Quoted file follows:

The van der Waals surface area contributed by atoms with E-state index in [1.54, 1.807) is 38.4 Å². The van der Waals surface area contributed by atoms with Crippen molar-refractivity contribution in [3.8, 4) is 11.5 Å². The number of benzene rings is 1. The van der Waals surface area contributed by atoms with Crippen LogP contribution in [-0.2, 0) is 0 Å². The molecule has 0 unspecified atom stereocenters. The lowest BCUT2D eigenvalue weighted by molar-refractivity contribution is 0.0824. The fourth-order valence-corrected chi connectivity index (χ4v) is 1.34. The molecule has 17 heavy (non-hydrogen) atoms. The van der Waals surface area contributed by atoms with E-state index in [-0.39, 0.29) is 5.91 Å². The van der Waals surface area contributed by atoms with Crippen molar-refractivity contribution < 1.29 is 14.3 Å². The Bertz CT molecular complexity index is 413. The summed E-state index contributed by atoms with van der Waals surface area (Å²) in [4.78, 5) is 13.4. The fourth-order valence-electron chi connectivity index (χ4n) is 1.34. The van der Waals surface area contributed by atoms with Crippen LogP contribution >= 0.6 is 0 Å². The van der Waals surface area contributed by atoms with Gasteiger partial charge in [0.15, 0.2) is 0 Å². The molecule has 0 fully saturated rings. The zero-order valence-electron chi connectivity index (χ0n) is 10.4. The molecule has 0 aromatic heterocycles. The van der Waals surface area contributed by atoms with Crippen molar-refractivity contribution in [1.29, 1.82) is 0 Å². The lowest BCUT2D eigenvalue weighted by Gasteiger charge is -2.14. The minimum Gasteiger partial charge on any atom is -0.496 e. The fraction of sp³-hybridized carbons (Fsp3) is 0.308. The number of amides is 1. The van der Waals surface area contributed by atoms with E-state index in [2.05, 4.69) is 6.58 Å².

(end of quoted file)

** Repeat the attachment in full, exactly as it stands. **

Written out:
The van der Waals surface area contributed by atoms with E-state index in [1.54, 1.807) is 38.4 Å². The van der Waals surface area contributed by atoms with Crippen molar-refractivity contribution in [3.8, 4) is 11.5 Å². The number of benzene rings is 1. The van der Waals surface area contributed by atoms with Crippen LogP contribution in [-0.2, 0) is 0 Å². The molecule has 0 unspecified atom stereocenters. The lowest BCUT2D eigenvalue weighted by molar-refractivity contribution is 0.0824. The fourth-order valence-corrected chi connectivity index (χ4v) is 1.34. The molecule has 17 heavy (non-hydrogen) atoms. The van der Waals surface area contributed by atoms with E-state index in [-0.39, 0.29) is 5.91 Å². The van der Waals surface area contributed by atoms with Crippen molar-refractivity contribution < 1.29 is 14.3 Å². The Bertz CT molecular complexity index is 413. The summed E-state index contributed by atoms with van der Waals surface area (Å²) in [4.78, 5) is 13.4. The fourth-order valence-electron chi connectivity index (χ4n) is 1.34. The van der Waals surface area contributed by atoms with Crippen LogP contribution >= 0.6 is 0 Å². The van der Waals surface area contributed by atoms with Gasteiger partial charge in [0.15, 0.2) is 0 Å². The molecule has 0 fully saturated rings. The zero-order valence-electron chi connectivity index (χ0n) is 10.4. The molecule has 0 aromatic heterocycles. The van der Waals surface area contributed by atoms with Crippen molar-refractivity contribution in [1.29, 1.82) is 0 Å². The lowest BCUT2D eigenvalue weighted by Gasteiger charge is -2.14. The minimum Gasteiger partial charge on any atom is -0.496 e. The fraction of sp³-hybridized carbons (Fsp3) is 0.308. The number of amides is 1. The van der Waals surface area contributed by atoms with E-state index in [2.05, 4.69) is 6.58 Å².